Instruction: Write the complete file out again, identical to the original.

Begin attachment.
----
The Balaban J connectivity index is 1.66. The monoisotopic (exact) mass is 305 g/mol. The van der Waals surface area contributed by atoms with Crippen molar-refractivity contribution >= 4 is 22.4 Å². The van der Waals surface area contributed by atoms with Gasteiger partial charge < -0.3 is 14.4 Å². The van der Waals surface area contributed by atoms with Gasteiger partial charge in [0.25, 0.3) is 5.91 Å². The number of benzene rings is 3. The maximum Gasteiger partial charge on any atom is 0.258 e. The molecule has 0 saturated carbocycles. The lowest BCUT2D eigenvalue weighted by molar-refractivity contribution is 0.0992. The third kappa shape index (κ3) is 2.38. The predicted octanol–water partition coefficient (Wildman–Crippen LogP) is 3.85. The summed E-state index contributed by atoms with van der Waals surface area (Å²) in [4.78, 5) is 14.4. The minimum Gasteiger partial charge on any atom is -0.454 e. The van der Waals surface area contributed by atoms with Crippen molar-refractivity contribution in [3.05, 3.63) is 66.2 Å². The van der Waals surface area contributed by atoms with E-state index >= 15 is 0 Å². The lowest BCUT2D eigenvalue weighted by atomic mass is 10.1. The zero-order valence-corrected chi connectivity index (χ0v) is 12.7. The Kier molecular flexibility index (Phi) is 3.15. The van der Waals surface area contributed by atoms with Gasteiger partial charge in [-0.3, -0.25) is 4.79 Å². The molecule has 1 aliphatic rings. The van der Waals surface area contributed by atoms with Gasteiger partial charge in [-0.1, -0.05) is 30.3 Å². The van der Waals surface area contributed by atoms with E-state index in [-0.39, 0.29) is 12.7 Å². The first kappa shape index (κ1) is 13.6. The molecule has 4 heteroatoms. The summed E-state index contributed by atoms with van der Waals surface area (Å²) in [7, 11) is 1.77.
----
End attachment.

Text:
The Balaban J connectivity index is 1.66. The monoisotopic (exact) mass is 305 g/mol. The van der Waals surface area contributed by atoms with Crippen molar-refractivity contribution >= 4 is 22.4 Å². The van der Waals surface area contributed by atoms with Gasteiger partial charge < -0.3 is 14.4 Å². The van der Waals surface area contributed by atoms with Gasteiger partial charge in [0.25, 0.3) is 5.91 Å². The number of benzene rings is 3. The maximum Gasteiger partial charge on any atom is 0.258 e. The molecule has 0 saturated carbocycles. The lowest BCUT2D eigenvalue weighted by molar-refractivity contribution is 0.0992. The third kappa shape index (κ3) is 2.38. The predicted octanol–water partition coefficient (Wildman–Crippen LogP) is 3.85. The summed E-state index contributed by atoms with van der Waals surface area (Å²) in [4.78, 5) is 14.4. The minimum Gasteiger partial charge on any atom is -0.454 e. The van der Waals surface area contributed by atoms with Crippen molar-refractivity contribution in [3.05, 3.63) is 66.2 Å². The van der Waals surface area contributed by atoms with E-state index >= 15 is 0 Å². The lowest BCUT2D eigenvalue weighted by atomic mass is 10.1. The zero-order valence-corrected chi connectivity index (χ0v) is 12.7. The Kier molecular flexibility index (Phi) is 3.15. The van der Waals surface area contributed by atoms with Gasteiger partial charge in [-0.3, -0.25) is 4.79 Å². The molecule has 1 aliphatic rings. The van der Waals surface area contributed by atoms with Gasteiger partial charge in [-0.1, -0.05) is 30.3 Å². The van der Waals surface area contributed by atoms with E-state index in [-0.39, 0.29) is 12.7 Å². The first kappa shape index (κ1) is 13.6. The molecule has 4 heteroatoms. The summed E-state index contributed by atoms with van der Waals surface area (Å²) in [7, 11) is 1.77.